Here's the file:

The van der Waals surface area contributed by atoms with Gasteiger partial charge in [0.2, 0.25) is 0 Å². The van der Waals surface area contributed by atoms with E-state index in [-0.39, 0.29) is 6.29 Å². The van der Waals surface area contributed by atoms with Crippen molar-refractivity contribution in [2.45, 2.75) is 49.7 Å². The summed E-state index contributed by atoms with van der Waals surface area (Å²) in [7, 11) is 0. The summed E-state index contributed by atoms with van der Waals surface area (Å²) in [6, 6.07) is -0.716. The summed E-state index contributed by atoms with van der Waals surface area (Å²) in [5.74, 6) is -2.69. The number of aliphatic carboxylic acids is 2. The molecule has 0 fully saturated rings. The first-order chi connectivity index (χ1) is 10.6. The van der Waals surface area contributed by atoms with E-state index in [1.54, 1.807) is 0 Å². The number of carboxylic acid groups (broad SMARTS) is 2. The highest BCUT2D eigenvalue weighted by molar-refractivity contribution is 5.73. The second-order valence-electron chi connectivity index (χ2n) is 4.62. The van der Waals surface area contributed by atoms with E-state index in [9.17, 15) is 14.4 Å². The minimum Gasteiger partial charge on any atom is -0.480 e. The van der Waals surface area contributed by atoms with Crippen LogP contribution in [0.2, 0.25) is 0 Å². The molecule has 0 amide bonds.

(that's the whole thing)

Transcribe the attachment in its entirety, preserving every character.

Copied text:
The van der Waals surface area contributed by atoms with Gasteiger partial charge in [0.2, 0.25) is 0 Å². The van der Waals surface area contributed by atoms with E-state index in [-0.39, 0.29) is 6.29 Å². The van der Waals surface area contributed by atoms with Crippen molar-refractivity contribution in [2.45, 2.75) is 49.7 Å². The summed E-state index contributed by atoms with van der Waals surface area (Å²) in [7, 11) is 0. The summed E-state index contributed by atoms with van der Waals surface area (Å²) in [6, 6.07) is -0.716. The summed E-state index contributed by atoms with van der Waals surface area (Å²) in [5.74, 6) is -2.69. The number of aliphatic carboxylic acids is 2. The molecule has 0 fully saturated rings. The first-order chi connectivity index (χ1) is 10.6. The van der Waals surface area contributed by atoms with E-state index in [1.54, 1.807) is 0 Å². The number of carboxylic acid groups (broad SMARTS) is 2. The highest BCUT2D eigenvalue weighted by molar-refractivity contribution is 5.73. The second-order valence-electron chi connectivity index (χ2n) is 4.62. The van der Waals surface area contributed by atoms with E-state index in [9.17, 15) is 14.4 Å². The minimum Gasteiger partial charge on any atom is -0.480 e. The van der Waals surface area contributed by atoms with Crippen LogP contribution in [0.2, 0.25) is 0 Å². The molecule has 0 amide bonds.